The following is a piece that my father wrote for the memorial of his dear friend, astronomer O. Richard Norton, author of the great book Rocks from Space: Meteorites and Meteorite Hunters, who died this past summer. I thought it was so touching that I wanted to share it with you all.
By Don Bishop (my dad)
I first met Richard in 1977 when he was teaching an astronomy night class in Tucson. I was in awe of him because he was the first real astronomer I had ever met. Little did I know just how awed I would eventually be. We got to know each other during the class and sometimes I would stay after to discuss or argue a point from the lecture. Richard told me of his slide business, and he needed some pictures of the northern Arizona volcano fields for the geology section. I told him I had an airplane, so when did he want to go. He was excited as only Richard could be.
A couple of weekends later, when my wife and daughter were away visiting family, we took off and headed north. We flew over Sedona so he could get some aerial shots of the red rock area. Finally we reached Sunset Crater and the other volcanoes with their dark lava flows contrasting with the light desert sand. He sat in the back seat to avoid getting the wing strut in the shots and poked his camera out the window over my shoulder. He would holler instructions over the wind noise to bank steeper, get lower, climb higher. Richard was not concerned with the laws of aerodynamic flight, he needed some good shots.
By early afternoon we were done and headed south to Tucson. Back at his house Richard went into the darkroom to develop the film and I went to the store and got steaks and wine. We ate the steaks then went out to the patio and there, as the stars started to appear in the deepening twilight, we finished the wine and talked of stars and galaxies and quasars and the mysteries of the Cosmos. A day of pure magic.
Several months later he needed more pictures. He wanted shots of whole constellations or star groups but needed a guiding telescope atop which he could mount the camera for long exposures. His homemade Newtonian was too big to fit in a car so we loaded my eight-inch Celestron and headed for Kitt Peak. Richard, of course, knew where the gate key was hidden so we drove in and set up the Celestron almost in the starlight shadow of the four-meter telescope that was Kitt Peak’s flagship.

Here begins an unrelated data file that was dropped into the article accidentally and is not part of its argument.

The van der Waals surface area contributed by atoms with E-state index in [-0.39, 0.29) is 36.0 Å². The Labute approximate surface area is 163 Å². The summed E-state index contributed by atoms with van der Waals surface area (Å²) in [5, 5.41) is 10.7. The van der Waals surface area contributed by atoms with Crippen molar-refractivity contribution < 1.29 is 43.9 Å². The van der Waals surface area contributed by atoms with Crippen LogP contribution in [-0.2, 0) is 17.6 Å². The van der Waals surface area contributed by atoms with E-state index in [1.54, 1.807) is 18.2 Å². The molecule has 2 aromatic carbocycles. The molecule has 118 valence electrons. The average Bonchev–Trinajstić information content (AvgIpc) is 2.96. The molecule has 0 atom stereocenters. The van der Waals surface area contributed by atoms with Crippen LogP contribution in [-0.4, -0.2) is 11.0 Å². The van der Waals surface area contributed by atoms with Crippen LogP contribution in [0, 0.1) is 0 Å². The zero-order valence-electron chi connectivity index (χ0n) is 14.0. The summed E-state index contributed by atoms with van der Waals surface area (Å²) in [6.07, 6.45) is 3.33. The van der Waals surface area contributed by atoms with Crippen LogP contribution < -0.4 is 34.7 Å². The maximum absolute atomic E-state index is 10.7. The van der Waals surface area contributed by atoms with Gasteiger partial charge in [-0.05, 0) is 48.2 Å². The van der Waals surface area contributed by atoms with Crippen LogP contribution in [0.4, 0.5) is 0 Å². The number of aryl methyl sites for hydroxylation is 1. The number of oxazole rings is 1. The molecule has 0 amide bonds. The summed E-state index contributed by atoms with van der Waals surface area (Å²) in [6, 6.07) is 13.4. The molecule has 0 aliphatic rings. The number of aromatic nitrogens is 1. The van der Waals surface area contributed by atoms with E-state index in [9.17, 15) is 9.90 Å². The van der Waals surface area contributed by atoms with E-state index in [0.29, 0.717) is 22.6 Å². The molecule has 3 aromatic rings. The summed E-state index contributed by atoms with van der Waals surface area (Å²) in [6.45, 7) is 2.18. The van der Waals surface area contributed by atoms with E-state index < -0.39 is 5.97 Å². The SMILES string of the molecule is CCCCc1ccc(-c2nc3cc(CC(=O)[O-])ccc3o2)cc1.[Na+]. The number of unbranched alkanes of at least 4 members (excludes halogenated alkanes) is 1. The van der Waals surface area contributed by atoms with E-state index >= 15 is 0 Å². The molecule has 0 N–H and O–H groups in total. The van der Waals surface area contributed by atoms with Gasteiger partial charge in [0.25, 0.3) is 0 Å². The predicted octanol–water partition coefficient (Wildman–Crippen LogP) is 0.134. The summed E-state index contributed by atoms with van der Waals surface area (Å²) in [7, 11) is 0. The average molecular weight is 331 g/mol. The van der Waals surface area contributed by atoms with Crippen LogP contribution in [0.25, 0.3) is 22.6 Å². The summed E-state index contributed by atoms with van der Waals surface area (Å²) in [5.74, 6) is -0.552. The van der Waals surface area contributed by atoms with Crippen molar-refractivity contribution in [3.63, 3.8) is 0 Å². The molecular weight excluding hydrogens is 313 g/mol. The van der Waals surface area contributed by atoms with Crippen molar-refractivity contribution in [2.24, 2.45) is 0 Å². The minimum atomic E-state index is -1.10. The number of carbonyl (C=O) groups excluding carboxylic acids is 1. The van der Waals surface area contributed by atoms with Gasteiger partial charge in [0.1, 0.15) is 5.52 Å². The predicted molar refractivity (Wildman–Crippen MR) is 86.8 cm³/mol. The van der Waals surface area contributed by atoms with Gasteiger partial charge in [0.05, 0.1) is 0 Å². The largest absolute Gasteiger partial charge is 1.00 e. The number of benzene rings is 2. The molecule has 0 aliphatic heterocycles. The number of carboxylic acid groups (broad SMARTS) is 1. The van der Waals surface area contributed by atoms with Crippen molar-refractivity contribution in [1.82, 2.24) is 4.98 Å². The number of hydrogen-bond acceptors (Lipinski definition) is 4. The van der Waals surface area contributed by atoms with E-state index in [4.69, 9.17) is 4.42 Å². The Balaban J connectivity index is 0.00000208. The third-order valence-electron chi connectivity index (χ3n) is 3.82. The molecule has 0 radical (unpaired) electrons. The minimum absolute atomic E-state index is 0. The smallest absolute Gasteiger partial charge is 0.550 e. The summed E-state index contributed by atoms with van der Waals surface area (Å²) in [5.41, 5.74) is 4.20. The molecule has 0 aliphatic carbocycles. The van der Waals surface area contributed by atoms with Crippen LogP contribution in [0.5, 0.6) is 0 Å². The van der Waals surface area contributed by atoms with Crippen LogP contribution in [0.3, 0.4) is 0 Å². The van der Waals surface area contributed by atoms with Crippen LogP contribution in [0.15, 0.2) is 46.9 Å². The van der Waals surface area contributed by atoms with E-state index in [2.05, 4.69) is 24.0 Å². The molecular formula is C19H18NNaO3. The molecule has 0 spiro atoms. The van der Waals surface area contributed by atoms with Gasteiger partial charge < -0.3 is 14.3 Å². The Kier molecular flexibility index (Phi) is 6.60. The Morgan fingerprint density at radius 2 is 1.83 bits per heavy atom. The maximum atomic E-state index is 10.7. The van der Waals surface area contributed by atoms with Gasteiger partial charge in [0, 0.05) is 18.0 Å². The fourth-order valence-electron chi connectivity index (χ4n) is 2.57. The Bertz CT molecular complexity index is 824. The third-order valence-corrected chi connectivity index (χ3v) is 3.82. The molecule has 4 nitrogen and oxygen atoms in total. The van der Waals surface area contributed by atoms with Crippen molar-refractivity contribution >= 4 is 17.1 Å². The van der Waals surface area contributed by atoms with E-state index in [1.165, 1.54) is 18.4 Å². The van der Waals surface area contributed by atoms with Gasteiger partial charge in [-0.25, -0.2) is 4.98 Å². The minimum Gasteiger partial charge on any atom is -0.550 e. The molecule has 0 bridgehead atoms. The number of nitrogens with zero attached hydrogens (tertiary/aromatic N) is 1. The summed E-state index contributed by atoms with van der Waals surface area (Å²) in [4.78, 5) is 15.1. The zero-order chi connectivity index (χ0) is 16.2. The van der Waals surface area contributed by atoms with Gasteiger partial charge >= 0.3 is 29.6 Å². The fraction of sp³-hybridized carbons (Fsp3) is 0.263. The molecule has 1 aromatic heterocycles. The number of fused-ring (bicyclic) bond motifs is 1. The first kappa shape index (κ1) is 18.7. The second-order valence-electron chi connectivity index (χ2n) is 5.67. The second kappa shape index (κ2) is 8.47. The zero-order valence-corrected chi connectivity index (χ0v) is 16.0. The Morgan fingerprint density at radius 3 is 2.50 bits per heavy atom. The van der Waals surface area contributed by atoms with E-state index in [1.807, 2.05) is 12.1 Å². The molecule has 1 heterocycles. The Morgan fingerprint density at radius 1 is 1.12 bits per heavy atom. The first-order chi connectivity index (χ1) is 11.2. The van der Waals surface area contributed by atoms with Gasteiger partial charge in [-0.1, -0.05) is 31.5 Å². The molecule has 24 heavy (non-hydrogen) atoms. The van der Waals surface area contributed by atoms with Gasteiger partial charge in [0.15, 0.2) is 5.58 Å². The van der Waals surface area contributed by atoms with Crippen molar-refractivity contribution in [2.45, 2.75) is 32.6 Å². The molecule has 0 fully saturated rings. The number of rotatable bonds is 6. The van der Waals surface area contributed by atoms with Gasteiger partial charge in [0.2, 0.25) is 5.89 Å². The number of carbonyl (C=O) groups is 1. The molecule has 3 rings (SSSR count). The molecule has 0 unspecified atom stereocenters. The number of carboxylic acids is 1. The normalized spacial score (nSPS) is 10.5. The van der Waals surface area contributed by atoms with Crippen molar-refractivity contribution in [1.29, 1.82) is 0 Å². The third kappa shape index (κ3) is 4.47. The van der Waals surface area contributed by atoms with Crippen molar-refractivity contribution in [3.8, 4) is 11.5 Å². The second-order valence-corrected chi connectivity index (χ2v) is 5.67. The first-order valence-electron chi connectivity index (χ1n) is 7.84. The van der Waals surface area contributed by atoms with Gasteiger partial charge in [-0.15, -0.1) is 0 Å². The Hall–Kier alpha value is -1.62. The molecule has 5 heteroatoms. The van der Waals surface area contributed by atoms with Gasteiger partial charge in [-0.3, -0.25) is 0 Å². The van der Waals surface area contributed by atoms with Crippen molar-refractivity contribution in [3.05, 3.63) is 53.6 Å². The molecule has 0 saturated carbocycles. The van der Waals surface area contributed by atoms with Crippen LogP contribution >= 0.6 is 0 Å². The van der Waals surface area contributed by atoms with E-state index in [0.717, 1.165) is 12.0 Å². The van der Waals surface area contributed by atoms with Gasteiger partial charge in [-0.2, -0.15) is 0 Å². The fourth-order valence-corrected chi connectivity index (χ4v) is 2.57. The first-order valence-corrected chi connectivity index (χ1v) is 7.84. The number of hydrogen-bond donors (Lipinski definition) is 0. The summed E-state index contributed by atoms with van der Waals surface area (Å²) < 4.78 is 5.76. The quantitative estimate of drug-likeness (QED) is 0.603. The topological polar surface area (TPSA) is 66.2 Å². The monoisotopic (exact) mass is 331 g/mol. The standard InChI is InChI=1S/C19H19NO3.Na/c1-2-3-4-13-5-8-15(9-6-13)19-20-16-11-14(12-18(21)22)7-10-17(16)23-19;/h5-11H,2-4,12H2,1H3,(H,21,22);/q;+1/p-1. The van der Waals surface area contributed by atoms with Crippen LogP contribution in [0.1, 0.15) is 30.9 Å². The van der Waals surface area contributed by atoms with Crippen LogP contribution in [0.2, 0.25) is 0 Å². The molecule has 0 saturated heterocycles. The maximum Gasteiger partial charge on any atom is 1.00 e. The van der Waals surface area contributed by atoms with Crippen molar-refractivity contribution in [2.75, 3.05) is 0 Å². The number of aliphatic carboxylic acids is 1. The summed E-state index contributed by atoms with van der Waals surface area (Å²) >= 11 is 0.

After he would make an exposure, sometimes we needed to wait for another subject to rise higher over the horizon, he would almost shout, “You want to see something really neat?” Without any reference at all he would point the telescope in a new direction. “Wow, would you look at that!” he would say, but I couldn’t “look at that” because he wouldn’t give up the scope. Here was a man who had seen whatever this object was through some of the largest telescopes, yet he was like an excited kid to see it again.
And of course there was Richard being funny without meaning to be. As he got more serious about meteorites and acquired more, he gave me an egg-sized nickel iron that came from Meteor Crater in northern Arizona. I stared at it in amazement. Here was a piece of the 100 foot diameter chunk of iron that came from the interior of an exploding planet, had traveled unknown millions of years and miles to finally impact in Arizona 50, 000 years ago.
Richard said it was called a Canyon Diablo meteorite because it was found west of the crater near Canyon Diablo. In a flash of engineer’s intuitive logic I said, “So that means the meteor came in from the east, impacted and the horizontal momentum carried the ejecta to the west.” I was impressed with myself.
Richard simply said, “No, the west side is where you can collect them without being caught by the Park Service.”
Now that Richard is gone, I realize that I will be missing more than just one of the best friends I ever had. Since the news of Richard’s malady and imminent demise I have spent a lot of time thinking how special and unique he really was. I use the term “magic” a lot regarding Richard, but that’s what he was.
Over the years I have often told my daughter I needed to visit Richard and Dorothy periodically to get my “science fix.” The visit with my wife and daughter some years ago was wonderful. We spoke of fossils and stars and meteorites and they were the perfect hosts. Richard proudly showed me his Martian meteorite. When I was working in Idaho I visited for a long weekend and attended one of the concerts. Sunday morning Richard drove me to the airport in the snow. We said a rather casual goodbye and I got on the plane. Little did I know that would be the last time I ever saw him.
I was looking forward to visiting again when my current project is over, but now that will never be. As Richard drifts away to join his stars, there will never be another time and my life will be sadder for it. But I will never again see a meteor streak across the sky without thinking, “There goes the soul of Richard Norton. He was my friend.”
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